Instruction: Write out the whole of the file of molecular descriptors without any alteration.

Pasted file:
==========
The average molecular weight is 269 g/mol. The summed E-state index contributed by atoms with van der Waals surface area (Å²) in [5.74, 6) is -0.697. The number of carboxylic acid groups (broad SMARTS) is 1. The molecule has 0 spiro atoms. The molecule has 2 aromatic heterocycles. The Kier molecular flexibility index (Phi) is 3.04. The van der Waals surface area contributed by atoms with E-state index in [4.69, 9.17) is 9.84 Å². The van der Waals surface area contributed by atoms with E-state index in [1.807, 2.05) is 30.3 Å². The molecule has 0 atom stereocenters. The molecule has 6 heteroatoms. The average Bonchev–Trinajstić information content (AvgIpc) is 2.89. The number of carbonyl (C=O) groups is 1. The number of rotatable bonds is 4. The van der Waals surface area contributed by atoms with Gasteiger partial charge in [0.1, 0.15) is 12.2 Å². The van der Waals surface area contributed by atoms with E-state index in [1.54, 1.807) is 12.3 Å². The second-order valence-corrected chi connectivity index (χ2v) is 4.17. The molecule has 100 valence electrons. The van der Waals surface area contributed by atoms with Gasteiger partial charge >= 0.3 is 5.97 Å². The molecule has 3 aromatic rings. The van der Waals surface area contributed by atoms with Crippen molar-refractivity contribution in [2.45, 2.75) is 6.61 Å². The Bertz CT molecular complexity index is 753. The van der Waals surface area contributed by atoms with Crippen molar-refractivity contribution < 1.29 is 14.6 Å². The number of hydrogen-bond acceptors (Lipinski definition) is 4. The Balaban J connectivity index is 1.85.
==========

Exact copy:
The average molecular weight is 269 g/mol. The summed E-state index contributed by atoms with van der Waals surface area (Å²) in [5.74, 6) is -0.697. The number of carboxylic acid groups (broad SMARTS) is 1. The molecule has 0 spiro atoms. The molecule has 2 aromatic heterocycles. The Kier molecular flexibility index (Phi) is 3.04. The van der Waals surface area contributed by atoms with E-state index in [4.69, 9.17) is 9.84 Å². The van der Waals surface area contributed by atoms with E-state index in [1.807, 2.05) is 30.3 Å². The molecule has 0 atom stereocenters. The molecule has 6 heteroatoms. The average Bonchev–Trinajstić information content (AvgIpc) is 2.89. The number of carbonyl (C=O) groups is 1. The number of rotatable bonds is 4. The van der Waals surface area contributed by atoms with Gasteiger partial charge in [0.1, 0.15) is 12.2 Å². The van der Waals surface area contributed by atoms with E-state index in [1.54, 1.807) is 12.3 Å². The second-order valence-corrected chi connectivity index (χ2v) is 4.17. The molecule has 100 valence electrons. The van der Waals surface area contributed by atoms with Gasteiger partial charge >= 0.3 is 5.97 Å². The molecule has 3 aromatic rings. The van der Waals surface area contributed by atoms with Crippen molar-refractivity contribution in [2.45, 2.75) is 6.61 Å². The Bertz CT molecular complexity index is 753. The van der Waals surface area contributed by atoms with Crippen molar-refractivity contribution < 1.29 is 14.6 Å². The number of hydrogen-bond acceptors (Lipinski definition) is 4. The Balaban J connectivity index is 1.85.